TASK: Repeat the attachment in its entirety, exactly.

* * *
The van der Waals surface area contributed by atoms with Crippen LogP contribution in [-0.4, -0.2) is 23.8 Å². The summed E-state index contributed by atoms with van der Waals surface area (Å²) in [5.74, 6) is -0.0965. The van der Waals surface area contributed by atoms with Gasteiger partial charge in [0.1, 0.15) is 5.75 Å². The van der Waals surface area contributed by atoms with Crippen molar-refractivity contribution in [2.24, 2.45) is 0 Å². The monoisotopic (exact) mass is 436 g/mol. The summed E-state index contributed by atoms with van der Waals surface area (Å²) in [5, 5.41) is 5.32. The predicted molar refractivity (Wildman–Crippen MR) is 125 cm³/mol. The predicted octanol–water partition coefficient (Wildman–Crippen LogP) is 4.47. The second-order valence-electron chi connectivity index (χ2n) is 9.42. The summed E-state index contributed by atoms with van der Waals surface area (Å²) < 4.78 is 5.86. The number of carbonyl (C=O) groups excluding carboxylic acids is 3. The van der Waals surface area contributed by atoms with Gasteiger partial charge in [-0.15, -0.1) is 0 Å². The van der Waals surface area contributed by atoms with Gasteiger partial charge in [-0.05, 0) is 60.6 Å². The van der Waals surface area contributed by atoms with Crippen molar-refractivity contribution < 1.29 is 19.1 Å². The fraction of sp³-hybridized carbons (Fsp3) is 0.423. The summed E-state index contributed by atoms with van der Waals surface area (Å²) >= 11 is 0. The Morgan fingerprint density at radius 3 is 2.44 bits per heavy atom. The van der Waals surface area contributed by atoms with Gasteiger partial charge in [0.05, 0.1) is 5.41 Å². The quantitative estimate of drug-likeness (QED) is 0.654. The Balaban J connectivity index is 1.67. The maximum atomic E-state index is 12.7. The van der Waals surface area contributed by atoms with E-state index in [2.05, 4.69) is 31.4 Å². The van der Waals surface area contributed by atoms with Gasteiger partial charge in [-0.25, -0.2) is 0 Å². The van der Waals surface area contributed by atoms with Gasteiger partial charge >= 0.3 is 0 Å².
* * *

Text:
The van der Waals surface area contributed by atoms with Crippen LogP contribution in [-0.4, -0.2) is 23.8 Å². The summed E-state index contributed by atoms with van der Waals surface area (Å²) in [5.74, 6) is -0.0965. The van der Waals surface area contributed by atoms with Gasteiger partial charge in [0.1, 0.15) is 5.75 Å². The van der Waals surface area contributed by atoms with Crippen molar-refractivity contribution in [2.24, 2.45) is 0 Å². The monoisotopic (exact) mass is 436 g/mol. The summed E-state index contributed by atoms with van der Waals surface area (Å²) in [5, 5.41) is 5.32. The predicted molar refractivity (Wildman–Crippen MR) is 125 cm³/mol. The predicted octanol–water partition coefficient (Wildman–Crippen LogP) is 4.47. The second-order valence-electron chi connectivity index (χ2n) is 9.42. The summed E-state index contributed by atoms with van der Waals surface area (Å²) < 4.78 is 5.86. The number of carbonyl (C=O) groups excluding carboxylic acids is 3. The van der Waals surface area contributed by atoms with Gasteiger partial charge in [-0.15, -0.1) is 0 Å². The van der Waals surface area contributed by atoms with Gasteiger partial charge in [-0.05, 0) is 60.6 Å². The van der Waals surface area contributed by atoms with Crippen molar-refractivity contribution < 1.29 is 19.1 Å². The fraction of sp³-hybridized carbons (Fsp3) is 0.423. The summed E-state index contributed by atoms with van der Waals surface area (Å²) >= 11 is 0. The Morgan fingerprint density at radius 3 is 2.44 bits per heavy atom. The van der Waals surface area contributed by atoms with Gasteiger partial charge in [0.05, 0.1) is 5.41 Å². The quantitative estimate of drug-likeness (QED) is 0.654. The Balaban J connectivity index is 1.67. The maximum atomic E-state index is 12.7. The van der Waals surface area contributed by atoms with E-state index in [2.05, 4.69) is 31.4 Å². The van der Waals surface area contributed by atoms with Gasteiger partial charge in [-0.25, -0.2) is 0 Å². The van der Waals surface area contributed by atoms with Gasteiger partial charge >= 0.3 is 0 Å².